Build the bridge with Emmanuel Arnaud, the CEO of GuestToGuest and HomeExchange.com

Build the bridge is a series of articles that showcases international entrepreneurs that foster business collaborations across the world.

Have you ever dreamed of traveling with your entire family without worrying about finding affordable and quality housing? GuestToGuest is a home exchange service which provides date flexibility and allows anyone to travel anytime and anywhere in the world!

 As today’s world-leading network for home exchange – with up to 280,000 homes in 187 countriesGuest-To-Guest acquired the American leader HomeExchange.com in March 2017. During summer 2017, Founder & CEO Emmanuel Arnaud also moved to the USA to manage the new Boston’s office.

Former guest speaker at the first edition of La French Touch Conference Paris, we were curious to know his motivations behind their recent expansion in the US.

 

1) Where is your idea of international home exchange coming from?

It was while wanting to travel to Florence during the Christmas holidays. At that time, the home exchange was becoming popular, but my family and I faced a difficulty: the Italian family was ready to welcome us, but they did not wish to go to Paris. This triggered the idea to resolve the main hurdle of home exchange: reciprocity.  I then decided to create in 2011, a point-based system, “GuestPoints”, allowing to organize non-reciprocal exchanges. The GuesttoGuest model was born.

I started with 1 home in September 2011, we now have 400,000 today, and will have one million members in 2 years.

Our success is based on the fact that, once you try it, you stick to it. Hospitality is one of the most shared values in the world. We offer a safe and user-friendly place to host and stay for free, with the freedom and flexibility.

 

2) Compared to hotel services, what’s the added-value of Guest-to-Guest?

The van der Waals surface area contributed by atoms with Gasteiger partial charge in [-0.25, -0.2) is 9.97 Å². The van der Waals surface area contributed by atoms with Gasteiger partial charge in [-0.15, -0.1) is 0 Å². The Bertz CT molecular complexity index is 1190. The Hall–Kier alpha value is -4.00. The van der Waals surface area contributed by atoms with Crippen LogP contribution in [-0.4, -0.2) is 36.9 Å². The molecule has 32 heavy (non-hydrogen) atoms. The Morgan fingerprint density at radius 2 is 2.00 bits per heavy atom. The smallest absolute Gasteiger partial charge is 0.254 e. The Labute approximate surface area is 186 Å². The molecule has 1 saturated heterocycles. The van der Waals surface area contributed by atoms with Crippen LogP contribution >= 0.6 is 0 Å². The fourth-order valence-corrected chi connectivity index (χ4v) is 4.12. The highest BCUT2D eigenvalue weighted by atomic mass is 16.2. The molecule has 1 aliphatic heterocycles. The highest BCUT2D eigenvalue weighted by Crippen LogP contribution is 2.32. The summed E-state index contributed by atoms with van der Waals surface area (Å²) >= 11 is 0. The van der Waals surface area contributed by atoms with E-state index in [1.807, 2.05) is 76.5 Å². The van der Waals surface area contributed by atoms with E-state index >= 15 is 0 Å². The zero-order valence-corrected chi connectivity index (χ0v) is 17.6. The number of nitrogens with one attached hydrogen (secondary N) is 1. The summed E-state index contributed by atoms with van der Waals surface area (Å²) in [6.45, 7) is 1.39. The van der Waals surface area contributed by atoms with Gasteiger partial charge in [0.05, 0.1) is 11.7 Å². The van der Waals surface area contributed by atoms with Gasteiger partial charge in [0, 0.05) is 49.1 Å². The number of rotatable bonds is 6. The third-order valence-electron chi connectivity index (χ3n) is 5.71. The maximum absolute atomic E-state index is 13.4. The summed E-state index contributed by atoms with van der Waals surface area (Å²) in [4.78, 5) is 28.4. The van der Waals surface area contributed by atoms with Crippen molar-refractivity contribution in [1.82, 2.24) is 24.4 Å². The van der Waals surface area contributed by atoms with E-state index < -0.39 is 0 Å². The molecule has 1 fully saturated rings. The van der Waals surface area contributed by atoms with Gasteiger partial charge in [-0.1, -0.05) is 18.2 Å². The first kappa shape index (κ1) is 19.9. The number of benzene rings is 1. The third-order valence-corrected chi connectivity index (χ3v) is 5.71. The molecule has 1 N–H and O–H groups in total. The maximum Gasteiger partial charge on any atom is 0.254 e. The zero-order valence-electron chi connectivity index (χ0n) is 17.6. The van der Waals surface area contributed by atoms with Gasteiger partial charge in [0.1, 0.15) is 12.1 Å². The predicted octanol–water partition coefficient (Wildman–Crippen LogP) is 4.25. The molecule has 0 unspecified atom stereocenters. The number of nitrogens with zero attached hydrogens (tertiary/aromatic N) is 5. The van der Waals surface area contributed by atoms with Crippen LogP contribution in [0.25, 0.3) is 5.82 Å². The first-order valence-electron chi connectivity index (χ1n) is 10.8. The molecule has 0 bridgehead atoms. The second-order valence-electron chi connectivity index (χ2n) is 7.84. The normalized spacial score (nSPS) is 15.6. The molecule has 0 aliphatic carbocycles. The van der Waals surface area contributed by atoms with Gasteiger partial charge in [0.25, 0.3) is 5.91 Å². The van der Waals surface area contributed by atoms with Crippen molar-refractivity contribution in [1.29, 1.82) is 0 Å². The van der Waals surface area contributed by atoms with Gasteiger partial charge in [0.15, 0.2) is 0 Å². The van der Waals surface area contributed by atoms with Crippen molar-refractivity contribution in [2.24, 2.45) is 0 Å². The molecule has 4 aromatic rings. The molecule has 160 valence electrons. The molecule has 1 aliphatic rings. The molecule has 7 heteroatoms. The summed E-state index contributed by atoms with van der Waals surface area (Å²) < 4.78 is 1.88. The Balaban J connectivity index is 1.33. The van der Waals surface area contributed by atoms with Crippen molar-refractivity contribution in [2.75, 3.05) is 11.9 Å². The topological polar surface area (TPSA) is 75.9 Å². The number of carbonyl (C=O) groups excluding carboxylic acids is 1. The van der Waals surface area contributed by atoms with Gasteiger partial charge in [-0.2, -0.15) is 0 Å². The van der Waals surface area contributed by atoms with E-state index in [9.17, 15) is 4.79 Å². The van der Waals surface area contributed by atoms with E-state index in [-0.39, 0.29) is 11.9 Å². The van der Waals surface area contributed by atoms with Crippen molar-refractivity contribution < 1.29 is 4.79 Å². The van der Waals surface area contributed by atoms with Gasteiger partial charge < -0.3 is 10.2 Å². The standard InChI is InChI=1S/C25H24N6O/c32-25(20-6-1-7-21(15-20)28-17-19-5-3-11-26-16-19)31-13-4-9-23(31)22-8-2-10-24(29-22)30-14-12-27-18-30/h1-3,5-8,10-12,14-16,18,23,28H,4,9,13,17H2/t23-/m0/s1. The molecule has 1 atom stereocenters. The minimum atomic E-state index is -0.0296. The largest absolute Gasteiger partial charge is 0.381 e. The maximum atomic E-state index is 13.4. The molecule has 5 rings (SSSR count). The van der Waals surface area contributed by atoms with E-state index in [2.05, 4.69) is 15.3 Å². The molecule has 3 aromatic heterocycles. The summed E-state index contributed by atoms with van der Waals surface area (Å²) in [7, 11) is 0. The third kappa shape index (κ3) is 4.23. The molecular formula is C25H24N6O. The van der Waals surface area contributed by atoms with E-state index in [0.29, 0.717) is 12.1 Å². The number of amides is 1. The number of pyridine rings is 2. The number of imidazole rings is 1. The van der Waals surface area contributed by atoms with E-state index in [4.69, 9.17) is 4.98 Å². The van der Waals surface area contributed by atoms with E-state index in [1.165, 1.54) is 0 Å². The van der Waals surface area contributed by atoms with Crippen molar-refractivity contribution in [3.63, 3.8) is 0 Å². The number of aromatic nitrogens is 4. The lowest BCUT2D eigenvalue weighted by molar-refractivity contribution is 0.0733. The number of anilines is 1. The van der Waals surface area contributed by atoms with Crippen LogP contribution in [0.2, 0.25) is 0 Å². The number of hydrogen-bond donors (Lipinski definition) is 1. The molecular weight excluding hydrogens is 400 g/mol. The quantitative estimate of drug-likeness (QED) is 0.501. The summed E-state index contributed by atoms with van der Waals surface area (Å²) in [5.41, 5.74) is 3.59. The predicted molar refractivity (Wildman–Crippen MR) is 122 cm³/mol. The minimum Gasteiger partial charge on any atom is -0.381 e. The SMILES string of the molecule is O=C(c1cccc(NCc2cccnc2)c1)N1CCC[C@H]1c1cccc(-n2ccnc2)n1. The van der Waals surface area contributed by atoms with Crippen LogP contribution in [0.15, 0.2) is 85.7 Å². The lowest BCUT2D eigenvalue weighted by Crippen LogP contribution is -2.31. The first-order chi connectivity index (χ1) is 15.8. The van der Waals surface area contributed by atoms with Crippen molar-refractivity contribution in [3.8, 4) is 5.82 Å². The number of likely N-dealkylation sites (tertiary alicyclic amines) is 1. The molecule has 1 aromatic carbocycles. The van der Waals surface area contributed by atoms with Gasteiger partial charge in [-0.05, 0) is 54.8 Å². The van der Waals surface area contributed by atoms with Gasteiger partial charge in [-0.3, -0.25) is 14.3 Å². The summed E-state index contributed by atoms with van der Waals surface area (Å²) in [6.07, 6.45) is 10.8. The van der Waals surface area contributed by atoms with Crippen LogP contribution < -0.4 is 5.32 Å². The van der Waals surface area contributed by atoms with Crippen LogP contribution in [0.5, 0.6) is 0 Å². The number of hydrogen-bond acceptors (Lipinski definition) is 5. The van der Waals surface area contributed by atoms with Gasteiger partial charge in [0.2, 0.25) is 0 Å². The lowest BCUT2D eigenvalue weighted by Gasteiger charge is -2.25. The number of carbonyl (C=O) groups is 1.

Well, the first aspect is, of course, the money. You can easily do a home exchange for free, and the average home exchange costs less than 50€ for a week …no hotel can compete with that! Also, when you are doing a home exchange, you have access to the whole home, just to yourself. This is very different from having access to only one room. That is especially true when you travel with kids, who need more space. Also, you typically exchange with a family like yours. So, if you have a baby, you’ll easily find a family with a baby who can let you stay in their home, where you’ll find everything you need: a crib, a highchair, kid-proof stairs, etc. So when you look at the financial aspect, the logistical, and the sheer pleasure of being in a real local home, it becomes clear that for all travelers, the quality of the experience is unrivaled.

 

3) In March 2017, you opened a new office in Boston. Could you tell us more about the process of your takeover as well as the challenges and the solutions that made it a success?

We met with the previous owners of HomeExchange.com in December 2015, and we saw right away that the marriage between both companies made a lot of sense. We shared the same values, and vision for home exchange. We had similar but complementary communities, and we trusted each other. Everything was finalized in February 2017, and I moved with my family in September to open our Boston office.

Since the acquisition, we have been focusing on organizational issues, to make sure we have the right people in the right roles to take the company to the next level. My move to the US is part of that reorganization. The US market is the largest market in our industry, and it is home to all major players in the tourism space. I am confident that we will experience growth in 2018 on a whole new level!

 

4)  Why did you want to move to the US, especially Boston?

Moving to the US was important to build our team and develop our membership in the most important market for us. The East coast seemed a natural choice as most of our operations are European, and I travel to Paris once a month. Once that was decided, the choice was really between New-York and Boston. I chose Boston because of its thriving start-up scene, the presence of travel companies like TripAdvisor, its amazing pool of talents with MIT, Harvard, and 60+ other colleges, and its great quality of life.

 

5) Do you have any advice to offer to French entrepreneurs with ambitions to expand internationally?

Think BIG! France is a small market, so it’s really important that French entrepreneurs build companies that are designed to be able to grow internationally. You’ll also need to think big in terms of the money you invest to make it in the US: the market is much bigger, requiring higher budgets to get known, also hiring talent is more expensive than in France. It seems difficult to launch a serious US effort without a six-digit budget to do so.

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